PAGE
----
7. Creative thinking – I think we all have creative ideas and ways of approaching tasks, it is just the matter of whether or not we share those ideas. It creates innovation and increased efficiency, and also showcases to managers what you are capable of.

    When it comes to the interview process, make sure to review the job description so when the recruiter asks you to relate to a situation, you can make specific reference to your hard and soft skills that would be appropriate to the role.

    What do you do once you land the role that you want? When the opportunity presents itself, showcase these skills, show the manager what made you a stand out in the interview to begin with. Action speaks louder than words.

    How many of the soft skills listed above can you apply to yourself?

    As an employer are there any additional soft skills that you look for in potential candidates?


  3. What I learnt about myself from climbing 5545 metre mountain in -20-degree conditions

    March 19, 2013 by Jenna

    We have all heard the phrase ‘When life gives you lemons, make lemonade’, though that is often easier said than done. Our common instinct in times of trial or being outside of our comfort zone can be to lose confidence, take a step back, and ultimately accept a sense of defeat. However, we as humans are also capable of extraordinary feats, especially in times of change and adversity.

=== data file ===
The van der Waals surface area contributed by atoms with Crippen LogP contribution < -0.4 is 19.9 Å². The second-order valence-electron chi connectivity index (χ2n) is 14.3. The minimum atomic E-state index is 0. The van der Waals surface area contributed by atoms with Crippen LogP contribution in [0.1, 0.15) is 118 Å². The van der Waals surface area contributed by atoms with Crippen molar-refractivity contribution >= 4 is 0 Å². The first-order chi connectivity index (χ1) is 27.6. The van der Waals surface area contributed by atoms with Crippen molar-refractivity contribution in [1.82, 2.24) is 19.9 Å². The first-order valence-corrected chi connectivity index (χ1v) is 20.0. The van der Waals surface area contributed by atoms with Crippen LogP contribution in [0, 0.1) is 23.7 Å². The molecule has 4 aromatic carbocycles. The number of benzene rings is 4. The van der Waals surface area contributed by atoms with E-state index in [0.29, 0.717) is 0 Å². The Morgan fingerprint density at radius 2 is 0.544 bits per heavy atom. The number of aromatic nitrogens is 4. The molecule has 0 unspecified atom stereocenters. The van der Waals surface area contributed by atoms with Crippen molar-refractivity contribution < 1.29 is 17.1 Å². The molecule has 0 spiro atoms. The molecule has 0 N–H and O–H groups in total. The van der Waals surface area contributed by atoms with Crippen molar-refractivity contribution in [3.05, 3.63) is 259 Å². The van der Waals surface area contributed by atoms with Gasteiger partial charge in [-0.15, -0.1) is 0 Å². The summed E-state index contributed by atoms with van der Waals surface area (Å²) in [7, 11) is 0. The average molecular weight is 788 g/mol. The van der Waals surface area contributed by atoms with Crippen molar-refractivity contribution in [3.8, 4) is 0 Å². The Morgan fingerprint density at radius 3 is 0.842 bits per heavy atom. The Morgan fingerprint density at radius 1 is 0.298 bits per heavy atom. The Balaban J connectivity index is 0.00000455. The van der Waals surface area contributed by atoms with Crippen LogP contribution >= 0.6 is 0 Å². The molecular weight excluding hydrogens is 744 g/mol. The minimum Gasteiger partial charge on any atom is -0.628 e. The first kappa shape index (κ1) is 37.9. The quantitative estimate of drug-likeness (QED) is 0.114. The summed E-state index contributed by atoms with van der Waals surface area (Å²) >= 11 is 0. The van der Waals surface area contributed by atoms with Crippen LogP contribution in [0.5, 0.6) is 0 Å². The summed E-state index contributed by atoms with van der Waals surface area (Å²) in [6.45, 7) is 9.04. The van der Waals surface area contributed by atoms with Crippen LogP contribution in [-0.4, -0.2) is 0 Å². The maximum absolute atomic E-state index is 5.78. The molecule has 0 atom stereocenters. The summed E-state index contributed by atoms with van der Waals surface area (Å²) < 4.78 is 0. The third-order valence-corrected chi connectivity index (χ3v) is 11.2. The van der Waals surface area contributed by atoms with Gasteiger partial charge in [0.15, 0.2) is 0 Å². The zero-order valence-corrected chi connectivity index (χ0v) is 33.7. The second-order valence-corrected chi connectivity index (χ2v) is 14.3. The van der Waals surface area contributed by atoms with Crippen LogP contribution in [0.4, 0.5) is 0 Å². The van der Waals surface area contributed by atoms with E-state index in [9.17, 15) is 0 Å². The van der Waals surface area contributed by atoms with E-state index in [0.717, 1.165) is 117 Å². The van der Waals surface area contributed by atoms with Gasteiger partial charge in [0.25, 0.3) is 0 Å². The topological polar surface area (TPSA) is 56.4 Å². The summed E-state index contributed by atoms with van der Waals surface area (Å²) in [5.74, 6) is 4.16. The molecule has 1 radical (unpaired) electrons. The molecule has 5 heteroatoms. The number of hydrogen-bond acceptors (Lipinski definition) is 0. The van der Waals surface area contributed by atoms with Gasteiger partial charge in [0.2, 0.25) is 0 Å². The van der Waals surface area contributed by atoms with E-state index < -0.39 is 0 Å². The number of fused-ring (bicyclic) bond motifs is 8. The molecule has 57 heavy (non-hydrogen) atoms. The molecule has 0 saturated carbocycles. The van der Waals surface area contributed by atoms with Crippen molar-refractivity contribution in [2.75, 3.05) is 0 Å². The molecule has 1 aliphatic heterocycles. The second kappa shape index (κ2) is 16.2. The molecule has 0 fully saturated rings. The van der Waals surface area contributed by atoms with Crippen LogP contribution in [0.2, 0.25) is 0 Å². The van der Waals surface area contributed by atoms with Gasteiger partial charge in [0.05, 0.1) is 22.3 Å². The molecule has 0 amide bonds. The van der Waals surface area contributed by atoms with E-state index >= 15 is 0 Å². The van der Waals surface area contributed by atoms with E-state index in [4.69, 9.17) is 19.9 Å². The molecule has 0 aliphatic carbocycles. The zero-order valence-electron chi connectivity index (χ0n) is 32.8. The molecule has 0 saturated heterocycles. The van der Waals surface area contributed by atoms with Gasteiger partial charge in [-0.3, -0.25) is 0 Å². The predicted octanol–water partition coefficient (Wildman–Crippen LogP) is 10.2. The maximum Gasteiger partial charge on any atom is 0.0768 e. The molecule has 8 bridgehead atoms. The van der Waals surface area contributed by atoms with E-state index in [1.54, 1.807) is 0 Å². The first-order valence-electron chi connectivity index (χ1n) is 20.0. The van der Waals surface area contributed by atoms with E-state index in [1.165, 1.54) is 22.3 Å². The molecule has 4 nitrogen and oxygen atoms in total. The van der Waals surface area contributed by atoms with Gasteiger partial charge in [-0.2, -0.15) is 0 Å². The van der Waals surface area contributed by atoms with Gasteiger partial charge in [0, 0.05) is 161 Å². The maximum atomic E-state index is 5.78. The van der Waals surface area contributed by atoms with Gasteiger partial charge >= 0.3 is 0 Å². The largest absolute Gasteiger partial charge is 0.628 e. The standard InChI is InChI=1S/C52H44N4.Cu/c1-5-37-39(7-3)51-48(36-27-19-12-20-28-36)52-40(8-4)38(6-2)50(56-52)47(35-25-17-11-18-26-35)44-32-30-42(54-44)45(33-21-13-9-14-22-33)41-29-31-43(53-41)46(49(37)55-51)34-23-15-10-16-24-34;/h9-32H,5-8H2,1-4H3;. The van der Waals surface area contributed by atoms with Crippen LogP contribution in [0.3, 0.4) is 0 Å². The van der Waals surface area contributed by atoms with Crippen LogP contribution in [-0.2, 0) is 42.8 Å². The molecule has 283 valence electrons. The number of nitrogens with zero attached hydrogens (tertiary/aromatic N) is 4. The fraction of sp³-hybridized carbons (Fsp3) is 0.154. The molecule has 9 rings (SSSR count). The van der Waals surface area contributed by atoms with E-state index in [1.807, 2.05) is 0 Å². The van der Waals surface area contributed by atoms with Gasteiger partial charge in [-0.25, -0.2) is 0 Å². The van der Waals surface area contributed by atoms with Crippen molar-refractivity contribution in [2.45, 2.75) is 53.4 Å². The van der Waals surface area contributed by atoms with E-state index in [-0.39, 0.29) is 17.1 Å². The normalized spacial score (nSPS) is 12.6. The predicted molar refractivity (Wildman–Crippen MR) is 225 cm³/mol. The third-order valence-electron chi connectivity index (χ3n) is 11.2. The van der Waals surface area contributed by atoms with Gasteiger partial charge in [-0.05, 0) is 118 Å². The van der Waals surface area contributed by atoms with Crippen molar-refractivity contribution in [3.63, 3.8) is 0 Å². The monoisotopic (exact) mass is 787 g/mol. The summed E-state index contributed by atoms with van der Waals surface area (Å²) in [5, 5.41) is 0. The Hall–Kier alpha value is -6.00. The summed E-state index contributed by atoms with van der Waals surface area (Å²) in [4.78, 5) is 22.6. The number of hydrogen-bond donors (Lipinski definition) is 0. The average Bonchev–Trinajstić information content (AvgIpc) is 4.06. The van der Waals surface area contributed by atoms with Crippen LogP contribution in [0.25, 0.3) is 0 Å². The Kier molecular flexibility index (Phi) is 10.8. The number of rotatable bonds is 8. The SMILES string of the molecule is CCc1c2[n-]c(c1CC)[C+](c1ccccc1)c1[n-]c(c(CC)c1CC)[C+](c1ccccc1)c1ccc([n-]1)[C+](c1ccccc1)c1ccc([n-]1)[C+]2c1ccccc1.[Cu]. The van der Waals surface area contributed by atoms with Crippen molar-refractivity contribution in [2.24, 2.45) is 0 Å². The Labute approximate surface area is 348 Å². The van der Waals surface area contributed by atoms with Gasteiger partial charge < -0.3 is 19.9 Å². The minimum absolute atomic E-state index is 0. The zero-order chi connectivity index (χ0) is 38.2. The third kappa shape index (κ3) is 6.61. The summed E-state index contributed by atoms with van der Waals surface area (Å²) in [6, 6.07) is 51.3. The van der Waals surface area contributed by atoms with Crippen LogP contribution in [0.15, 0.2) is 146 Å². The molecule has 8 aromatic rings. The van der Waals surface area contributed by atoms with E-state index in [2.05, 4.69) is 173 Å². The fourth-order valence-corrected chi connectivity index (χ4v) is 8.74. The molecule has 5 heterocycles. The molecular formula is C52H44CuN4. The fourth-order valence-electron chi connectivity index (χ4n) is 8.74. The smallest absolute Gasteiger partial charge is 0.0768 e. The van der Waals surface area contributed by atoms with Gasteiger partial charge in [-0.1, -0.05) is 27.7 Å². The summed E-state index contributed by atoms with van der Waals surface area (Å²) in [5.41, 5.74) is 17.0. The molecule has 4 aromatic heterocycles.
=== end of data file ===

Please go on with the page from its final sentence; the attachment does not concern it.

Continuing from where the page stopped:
My resilience was definitely tested during my 18 day trek through Nepal in January this year. I have a reputation in my office for being a bit of a ‘fitness freak’, which involves me being at the gym quite often and partaking in hiking and adventure races over my weekend. While most people use weekends as a quality rest period I tend to strive and push myself to see what I am capable of.

    Shortly after the New Year, our group had come to the hardest part of our trip in Nepal, reaching the top of Kala Plattar (5545m). After countless nights of poor sleep due to the altitude, and physical restraints of only being able to make baby steps when climbing hills, we had a 6.30am departure (before breakfast) to the top of Kala Plattar, which was supposed to have one of the greatest 360 degree views on our trip so far.

    The sun had not yet reached the hill that we were climbing, and overnight a wind had picked up that created a chill of -20 degrees. The walk took our group just over two hours to complete and even without packs on it was a struggle. We were spread out at our own pace but the sideways wind was blowing strong and I could feel it to my core.